A Comprehensive Guide To The Hamptons – From West to East

Flying Point Beach in Southampton // Credit: Olivia Ginsberg

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As a Southampton local for over 25 years, I have had my fair share of weekends out East. The summer months can be overwhelming if you’re a newcomer, so it's easy to get caught in the tides of tourist traps that litter the Hamptons. My best advice? Spend the weekend like a local, something I’ve made easy with my curated top picks below.

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To Stay

Accommodations in this area of Long Island can be tricky, but if you can get a reservation at Topping Rose House, Canoe Place Resort or The Baker House 1650 you’ll be in for a luxurious stay. To skip the sticker shock of a luxury B&B, the most cost effective way to stay is to search Airbnb, where you can rent rooms, full houses and even sign up for luxury “glamping.”

Take the LIRR from the city, the Hampton Jitney from the Upper East Side, drive out in a rental car or, if budget isn’t a problem, fly out on a private Blade helicopter.

Flora’s dining room  // Credit: Flora


With so much area to cover, it is easiest to experience the Hamptons from West to East. The perfect journey starts in Westhampton—the first enclave you’ll pass on your way down Route 27. For lunch, Flora serves thoughtfully sourced seasonal dishes in a chic, upbeat environment. Pair any dish with one of their craft cocktails—like their namesake, gin-based Floradora. If you are looking for a whimsical treat stop by Shock, a local ice cream shop that is famous for their cotton candy topped cones and shakes. For cocktails, Daphne’s serves artfully concocted refreshments with ingredients like lemongrass-ginger syrup and exotic fruit nectars. An established haven among locals, John Scott’s Surf Shack is a fun outdoor seafood spot with a water view. You can grab a lobster roll, fish tacos or cool off with a frozen drink. John Scott’s also turns into a bar at night if you're looking to hang with the true Hamptonites.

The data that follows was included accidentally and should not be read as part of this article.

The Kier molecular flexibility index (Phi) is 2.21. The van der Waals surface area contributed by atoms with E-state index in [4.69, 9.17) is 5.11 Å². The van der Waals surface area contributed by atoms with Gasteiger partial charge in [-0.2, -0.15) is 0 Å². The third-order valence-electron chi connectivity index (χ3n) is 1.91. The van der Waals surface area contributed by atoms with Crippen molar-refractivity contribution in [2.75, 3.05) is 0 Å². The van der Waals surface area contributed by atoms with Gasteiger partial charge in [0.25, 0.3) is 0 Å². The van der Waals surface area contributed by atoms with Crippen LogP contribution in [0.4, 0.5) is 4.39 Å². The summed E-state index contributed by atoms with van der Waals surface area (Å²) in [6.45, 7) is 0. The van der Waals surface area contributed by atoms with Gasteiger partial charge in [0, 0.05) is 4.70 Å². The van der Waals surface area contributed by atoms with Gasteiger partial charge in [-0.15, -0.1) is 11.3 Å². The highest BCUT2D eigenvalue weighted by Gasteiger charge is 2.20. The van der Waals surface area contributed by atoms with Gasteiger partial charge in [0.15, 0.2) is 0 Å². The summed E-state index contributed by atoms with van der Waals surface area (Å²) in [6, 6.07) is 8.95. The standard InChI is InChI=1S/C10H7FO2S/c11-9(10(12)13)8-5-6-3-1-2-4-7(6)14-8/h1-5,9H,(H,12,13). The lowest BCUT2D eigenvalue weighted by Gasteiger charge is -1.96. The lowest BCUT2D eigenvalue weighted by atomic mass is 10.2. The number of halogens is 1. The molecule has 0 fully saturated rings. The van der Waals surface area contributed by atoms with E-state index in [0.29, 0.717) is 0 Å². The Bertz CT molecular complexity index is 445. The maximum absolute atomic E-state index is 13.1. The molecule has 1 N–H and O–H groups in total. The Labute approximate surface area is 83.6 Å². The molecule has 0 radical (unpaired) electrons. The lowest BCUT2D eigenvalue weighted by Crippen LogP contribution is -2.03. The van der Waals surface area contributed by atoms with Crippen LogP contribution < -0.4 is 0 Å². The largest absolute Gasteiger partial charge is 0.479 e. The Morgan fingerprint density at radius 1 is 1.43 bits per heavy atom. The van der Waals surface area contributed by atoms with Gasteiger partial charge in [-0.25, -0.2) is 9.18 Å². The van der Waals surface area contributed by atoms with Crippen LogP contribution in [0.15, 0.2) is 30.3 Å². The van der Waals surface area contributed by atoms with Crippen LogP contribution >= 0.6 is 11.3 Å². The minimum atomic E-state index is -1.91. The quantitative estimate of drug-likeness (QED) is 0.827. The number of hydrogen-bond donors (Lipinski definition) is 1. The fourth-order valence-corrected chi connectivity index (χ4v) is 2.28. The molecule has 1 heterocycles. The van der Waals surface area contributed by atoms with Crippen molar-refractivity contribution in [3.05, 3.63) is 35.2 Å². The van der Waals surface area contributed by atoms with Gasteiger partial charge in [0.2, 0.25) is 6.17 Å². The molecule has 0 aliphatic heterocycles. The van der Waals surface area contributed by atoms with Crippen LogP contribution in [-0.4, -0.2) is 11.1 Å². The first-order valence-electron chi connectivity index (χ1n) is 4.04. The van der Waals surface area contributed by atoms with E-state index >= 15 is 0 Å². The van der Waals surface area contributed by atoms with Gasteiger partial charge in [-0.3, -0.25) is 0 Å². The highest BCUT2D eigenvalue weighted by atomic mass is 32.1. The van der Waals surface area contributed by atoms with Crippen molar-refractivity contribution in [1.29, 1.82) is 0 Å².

Duck empanadas at Rumba  // Credit: Rumba

Hampton Bays

A lesser known village, Hampton Bays hides its fair share of gems in bayside restaurants and quiet beaches. Start your day by picking up a fresh focaccia and mozzarella sandwich at Scotto’s Pork Store and take your bounty to Tiana or Ponquogue Beach for a day in the sun. For a picturesque dinner, Rumba is a classic taco spot situated on the Shinnecock Bay. Popularized for their modern take on classic tacos and duck empanadas, they also offer an award-winning Key Lime pie. If you pay the tropical venue a visit, make sure to try the Caribbean Rum Punch, which you can get pitcher style—believe me you’ll want more. After dinner, board the ferry, lovingly called “the Rhumboat,” and get a lift to Cowfish, a new American restaurant with great cocktails and an outdoor area that ’s perfect for lounging, playing games and listening to live music on the weekends. 

Cooper’s Beach  // Credit: Olivia Ginsberg


My stomping grounds, Southampton (yes, it's one word, something you’ll want to remember if you plan to fit the role of a local), is touted by many as the true start to the Hamptons. During your stay, start your morning by skipping the overpriced brunches and heading to Sip'n Soda instead. This place hasn’t changed a bit since it opened in 1958. Run by a local family, they serve classic diner-style food like egg sandwiches, pancakes and their famous Cherry Lime Rickey—a drink recipe passed down for generations.

There is plenty to shop for in Southampton. If you have kids, you’ll want to take a walk down Jobs Lane where you’ll find Bean 2 Tween and Stevenson’s—conveniently located down the street from each other. Bean 2 Tween is a kiddo’s wonderland, bursting at the seams with clothes and toys for the coolest kids in town. Stevenson’s, a family owned toy store, might overwhelm you upon first glance but the kids will be in heaven. 

You can’t visit the Hamptons without buying merch—how else will people know you were there? Locals will say the best merch is found at Flying Point Surf Shop but Breezin’ Up is a classic choice. Although not local, MadHappy has brought its comfy loungewear to Southampton for the summer. The seasonal shop is located off Jobs Lane in what was originally an old school auto garage, and is packed with Hamptons branded apparel in bright summer colors. For vintage shopping, try Le Closet for an assortment of modern designer consignment. If you’re looking to score items that could have been in Carrie Bradshaw’s closet, Collette’s Basement on Main Street won’t disappoint. There, you’ll find racks on racks of vintage designer that may or may not have come directly from the closets of celebrities and Hamptons elite.